- The Washington Times - Sunday, September 11, 2005

A week of finger-pointing and blame-game playing in the aftermath of Hurricane Katrina has scored few political points for the Democrats and their party.

Democratic leaders pounded President Bush last week, charging he and his administration were slow to grasp the full depth and breadth of the destruction and to help the Gulf coast’s storm-ravaged victims.

But when the Gallup Poll asked voters last week who was to blame for the city’s problems following the hurricane, only 13 percent faulted Mr. Bush for not acting fast enough — suggesting Democratic leaders made a monumental blunder in trying to turn a human tragedy into a political opportunity.

Instead, the national Gallup poll for CNN and USA Today found 18 percent blamed “federal agencies” and bureaucratic delay; 25 percent blamed “state and local officials” for bungling the rescue efforts; 38 percent said “no one was to blame.”

Democrats last week re-evaluated the polling data, but this wasn’t the first time they have tried but failed in a blame-game strategy they’ve used throughout the Bush presidency.

They blamed him for the Enron and WorldCom bankruptcies, attempting to tie him into the corporate abuses that shook the business world. But the charges had zero political traction as an aggressive investigation, dozens of indictments and a string of convictions and prison sentences resulted.

Then they tried to blame the corporate accounting scandal on Mr. Bush, charging his administration was asleep at the regulatory switch when businesses were cooking their books, lying to stockholders and letting accountants engage in dubious accounting procedures that hid losses and invented fictitious gains. But these charges didn’t stick either, as the investigations revealed the scandal’s roots went back to the 1990s when billions were being made in the tech stock market by companies that had no profits and fewer scruples.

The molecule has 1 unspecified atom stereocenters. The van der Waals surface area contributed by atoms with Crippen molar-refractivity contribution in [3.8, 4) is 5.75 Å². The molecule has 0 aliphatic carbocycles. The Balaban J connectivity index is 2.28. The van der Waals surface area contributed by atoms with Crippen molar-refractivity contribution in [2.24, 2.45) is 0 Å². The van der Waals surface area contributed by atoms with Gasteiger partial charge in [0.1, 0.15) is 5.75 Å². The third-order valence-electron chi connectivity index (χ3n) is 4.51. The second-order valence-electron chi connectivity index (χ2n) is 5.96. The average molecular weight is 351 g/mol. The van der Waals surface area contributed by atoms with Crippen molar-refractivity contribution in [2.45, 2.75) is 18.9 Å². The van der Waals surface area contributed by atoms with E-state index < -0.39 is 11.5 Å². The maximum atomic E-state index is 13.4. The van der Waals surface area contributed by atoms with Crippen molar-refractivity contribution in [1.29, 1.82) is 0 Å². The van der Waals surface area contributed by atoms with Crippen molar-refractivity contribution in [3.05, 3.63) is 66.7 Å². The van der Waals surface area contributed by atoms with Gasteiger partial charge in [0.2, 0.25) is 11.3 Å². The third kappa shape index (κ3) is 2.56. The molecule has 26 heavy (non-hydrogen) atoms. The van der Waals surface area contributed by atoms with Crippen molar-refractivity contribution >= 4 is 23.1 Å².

The White House went into overdrive to root out guilty parties, punish offenders and enact tough new regulatory procedures. When the smoke cleared, Mr. Bush had clearly nuked the issue and Democrats had to look for a new line of attack.

Now, with Iraq on a political fast track to constitutional self-government, U.S. forces turning over security in key cities like Najaf to Iraqi troops in preparation for the first stages of U.S. withdrawal in the spring, and with yearly economic growth at 3 percent, producing historically low 4.9 percent joblessness, the Democrats are desperate for an issue with traction.

But desperation in politics can often lead to hasty decisions and foolish mistakes, and that seems to be happening in this case.

House Democratic Leader Nancy Pelosi, unable to rally her party’s caucus behind any visible agenda, kept up a nonstop volley of attacks against Mr. Bush, accusing him of being “oblivious, in denial, dangerous” in response to the hurricane.

Senate Minority Leader Harry Reid tore into Mr. Bush with equal fury, asking: “How much time did the president spend dealing with this emerging crisis while he was on vacation? Why didn’t Bush immediately return to Washington from his vacation?”

New York Sen. Hillary Rodham Clinton has taken a high-profile role in the attacks, singling out the Federal Emergency Management Agency for doing too little too late and calling for an independent commission to investigate the feds’ response to the storm.

But Gallup’s polling data suggests some Americans believe part of the blame should go to state and local officials in Louisiana.

There no doubt will be plenty of blame to go around when the hearings and investigations get under way, and FEMA — notorious for bureaucracy and red tape — will come under justifiable criticism. But officials tell me the administration was already putting together a post-hurricane timeline of every decision and action by the president and federal agencies that will show the White House on top of the crisis from Day One.

In the end, though, Americans have no appetite for the blame-pointing and political attacks in the midst of a natural catastrophe, in which there are no winners, only victims who need help. In situations like this, there are only two groups of people: doers and the blamers.

Mr. Bush and his administration lead the vast majority of doers, while the Democrats appeal to a small minority of blamers — a poor strategy for a party that wants to lead this nation again.

Donald Lambro, chief political correspondent of The Washington Times, is a nationally syndicated columnist.


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